SPASMUS GLOTTIDIS


SPASMUS GLOTTIDIS. CHLORINE, as proved and confirmed by Dr. Dunham, corresponds thoroughly to the paroxysm; inspiration unimpeded and natural, expiration absolutely impossible from a closure of the rima glottidis….


SPASMUS GLOTTIDIS, whether considered as a symptom, or as an idiopathic disease, possesses considerable interest, since it occasions much alarm and distress.

As a symptom, it causes the croupy cough and dyspnoeic paroxysms incident to Laryngitis. It also constitutes the main symptom in the non-inflammatory or the Spasmodic Croup. It is produced, too, during hysterical attacks, and as a reflex effect of tumors which press upon the par vaga or their branches, especially upon the recurrent or superior laryngeal. In the convulsive stage of Tubercular Meningitis it forms a frightful complication.

As a distinct disease, as a neurosis, it appears independently in inflammation, tumor or any organic affection, although it may be complicated thereby. It appears almost always in infants between the fourth and eleventh month. Very few cases of indisputable diagnosis have been noticed after the fifth year, and scarcely any among adults, except in cases of hysterical origin.

Of exciting causes the principal are: Dentition: Rachitis; over- feeding or improper food; intestinal irritation; emotions, especially in children of nervous and excitable temperament. Enlargement of the glands, especially of the thymus, has been considered as an exciting cause, but of this pathologists are uncertain. It would seem that Goitre might act as a provoking cause, since its pressure on the larynx is often sufficient to produce dyspnoea, and might create an irritation of the recurrent laryngeal nerve. Tumors, enlarged bronchial glands, atelectasis, in fact any abnormality with can embarrass the pneumo-gastric nerves, may give rise to the spasm.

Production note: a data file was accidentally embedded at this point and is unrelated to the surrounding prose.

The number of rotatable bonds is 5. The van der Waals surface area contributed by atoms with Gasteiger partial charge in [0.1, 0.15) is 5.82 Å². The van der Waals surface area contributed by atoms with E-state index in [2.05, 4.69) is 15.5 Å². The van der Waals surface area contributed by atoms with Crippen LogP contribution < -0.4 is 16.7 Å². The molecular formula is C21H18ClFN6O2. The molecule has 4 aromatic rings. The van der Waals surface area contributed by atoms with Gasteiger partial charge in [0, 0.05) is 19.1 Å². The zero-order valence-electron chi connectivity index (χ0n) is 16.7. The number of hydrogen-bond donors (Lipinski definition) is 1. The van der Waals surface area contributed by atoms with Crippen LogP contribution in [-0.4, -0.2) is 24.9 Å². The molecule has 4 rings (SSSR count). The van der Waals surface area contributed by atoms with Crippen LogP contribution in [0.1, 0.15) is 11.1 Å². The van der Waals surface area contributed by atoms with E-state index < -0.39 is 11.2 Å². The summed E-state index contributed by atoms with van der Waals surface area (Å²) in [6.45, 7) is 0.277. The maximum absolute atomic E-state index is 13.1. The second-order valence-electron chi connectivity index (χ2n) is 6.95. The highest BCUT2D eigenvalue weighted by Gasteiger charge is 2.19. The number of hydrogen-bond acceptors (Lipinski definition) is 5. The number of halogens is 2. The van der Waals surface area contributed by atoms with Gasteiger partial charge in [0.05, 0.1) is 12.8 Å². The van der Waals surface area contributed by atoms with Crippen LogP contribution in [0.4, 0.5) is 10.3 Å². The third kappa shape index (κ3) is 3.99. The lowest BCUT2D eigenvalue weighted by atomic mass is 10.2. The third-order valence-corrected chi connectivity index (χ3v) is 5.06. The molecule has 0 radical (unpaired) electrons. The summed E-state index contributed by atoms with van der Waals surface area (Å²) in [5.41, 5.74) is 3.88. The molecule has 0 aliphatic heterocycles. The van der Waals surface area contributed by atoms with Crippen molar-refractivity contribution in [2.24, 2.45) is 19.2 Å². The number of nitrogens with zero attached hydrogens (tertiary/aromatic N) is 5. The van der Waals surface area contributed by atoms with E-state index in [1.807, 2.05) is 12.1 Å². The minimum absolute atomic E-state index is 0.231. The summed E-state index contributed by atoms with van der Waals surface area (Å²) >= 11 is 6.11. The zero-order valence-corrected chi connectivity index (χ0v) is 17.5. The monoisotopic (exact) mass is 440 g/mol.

The disease is unattended by fever, cough or catarrh, and the intervals between the spasms, except in far-advanced cases, are free from all symptoms. The general health, however, is always below par.

Its essential phenomenon is difficult breathing, caused by a spasmodic closure of the rima glottidis. According to the intensity and persistency of the spasm are the accompanying symptoms. In mild cases, the child is observed to suddenly stop breathing as if holding its breath. In a moment the paroxysm ceases and with it the mingled expression of astonishment and fear on its face. In rather severe cases, the child is affected with the so-called crowing breathing, especially when excited or on awaking.

When the disease is well-developed, the child is suddenly seized with dyspnoea; inspiration is crowing and prolonged, expiration all but impossible. The frequent inspiratory efforts, not followed by successful expirations, distend the lungs enormously. The child kicks, throws back its head, clenches its jaw and exhibits a very characteristic flexion of both fingers and toes. The face, at first red, becomes livid, the eyes project, and general convulsions may follow. In some instances, the diaphragm becomes convulsed, thus adding to the distress. In others, the spasm continues so long that the child presents a complete picture of asphyxia. The general convulsions rather mark a second stage of the affection.

Complicating affections are Rachitis, which exhibits the symptoms so often that it might be considered as a part of the rachitic disease; Scrofulosis, with its enlarged glands and delayed dentition, Marasmus, favoring the spasm by impairing growth and weakening resistance to disease; too rapid growth, as in the children of tuberculous parents, etc.

The neurosis may end in recovery, which, however, is generally tardy, or the paroxysms may become so frequent ad so severe as to result in death, either during an attack from asphyxia, from convulsions brought on by cerebral congestion, or between attacks from secondary affections.

E. A. Farrington
E. A. Farrington (1847-1885) was born in Williamsburg, NY, on January 1, 1847. He began his study of medicine under the preceptorship of his brother, Harvey W. Farrington, MD. In 1866 he graduated from the Homoeopathic Medical College of Pennsylvania. In 1867 he entered the Hahnemann Medical College, graduating in 1868. He entered practice immediately after his graduation, establishing himself on Mount Vernon Street. Books by Ernest Farrington: Clinical Materia Medica, Comparative Materia Medica, Lesser Writings With Therapeutic Hints.